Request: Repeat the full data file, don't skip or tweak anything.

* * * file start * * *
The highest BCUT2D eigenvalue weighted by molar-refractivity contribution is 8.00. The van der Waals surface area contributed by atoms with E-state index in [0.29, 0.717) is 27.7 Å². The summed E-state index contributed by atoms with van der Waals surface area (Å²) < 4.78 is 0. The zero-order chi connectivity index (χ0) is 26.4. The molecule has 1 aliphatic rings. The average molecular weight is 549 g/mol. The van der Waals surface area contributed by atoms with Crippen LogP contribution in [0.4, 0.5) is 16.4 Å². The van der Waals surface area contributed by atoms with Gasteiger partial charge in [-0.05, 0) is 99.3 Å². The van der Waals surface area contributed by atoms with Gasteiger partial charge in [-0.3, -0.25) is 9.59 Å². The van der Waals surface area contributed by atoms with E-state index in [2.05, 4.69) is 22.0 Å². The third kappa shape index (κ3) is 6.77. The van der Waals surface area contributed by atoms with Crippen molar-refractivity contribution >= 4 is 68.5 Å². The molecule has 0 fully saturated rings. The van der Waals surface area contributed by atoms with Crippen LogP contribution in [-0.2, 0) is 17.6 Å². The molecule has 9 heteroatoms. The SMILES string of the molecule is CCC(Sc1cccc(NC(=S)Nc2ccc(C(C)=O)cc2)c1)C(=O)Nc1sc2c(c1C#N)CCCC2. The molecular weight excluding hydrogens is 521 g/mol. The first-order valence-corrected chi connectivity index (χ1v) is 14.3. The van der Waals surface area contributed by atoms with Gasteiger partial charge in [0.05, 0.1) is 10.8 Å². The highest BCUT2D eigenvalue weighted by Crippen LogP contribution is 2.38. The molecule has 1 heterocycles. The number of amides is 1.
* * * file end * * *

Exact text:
The highest BCUT2D eigenvalue weighted by molar-refractivity contribution is 8.00. The van der Waals surface area contributed by atoms with E-state index in [0.29, 0.717) is 27.7 Å². The summed E-state index contributed by atoms with van der Waals surface area (Å²) < 4.78 is 0. The zero-order chi connectivity index (χ0) is 26.4. The molecule has 1 aliphatic rings. The average molecular weight is 549 g/mol. The van der Waals surface area contributed by atoms with Crippen LogP contribution in [0.4, 0.5) is 16.4 Å². The van der Waals surface area contributed by atoms with Gasteiger partial charge in [-0.05, 0) is 99.3 Å². The van der Waals surface area contributed by atoms with Gasteiger partial charge in [-0.3, -0.25) is 9.59 Å². The van der Waals surface area contributed by atoms with E-state index in [2.05, 4.69) is 22.0 Å². The third kappa shape index (κ3) is 6.77. The van der Waals surface area contributed by atoms with Crippen molar-refractivity contribution >= 4 is 68.5 Å². The molecule has 0 fully saturated rings. The van der Waals surface area contributed by atoms with Crippen LogP contribution in [-0.2, 0) is 17.6 Å². The molecule has 9 heteroatoms. The SMILES string of the molecule is CCC(Sc1cccc(NC(=S)Nc2ccc(C(C)=O)cc2)c1)C(=O)Nc1sc2c(c1C#N)CCCC2. The molecular weight excluding hydrogens is 521 g/mol. The first-order valence-corrected chi connectivity index (χ1v) is 14.3. The van der Waals surface area contributed by atoms with Gasteiger partial charge in [0.05, 0.1) is 10.8 Å². The highest BCUT2D eigenvalue weighted by Crippen LogP contribution is 2.38. The molecule has 1 heterocycles. The number of amides is 1.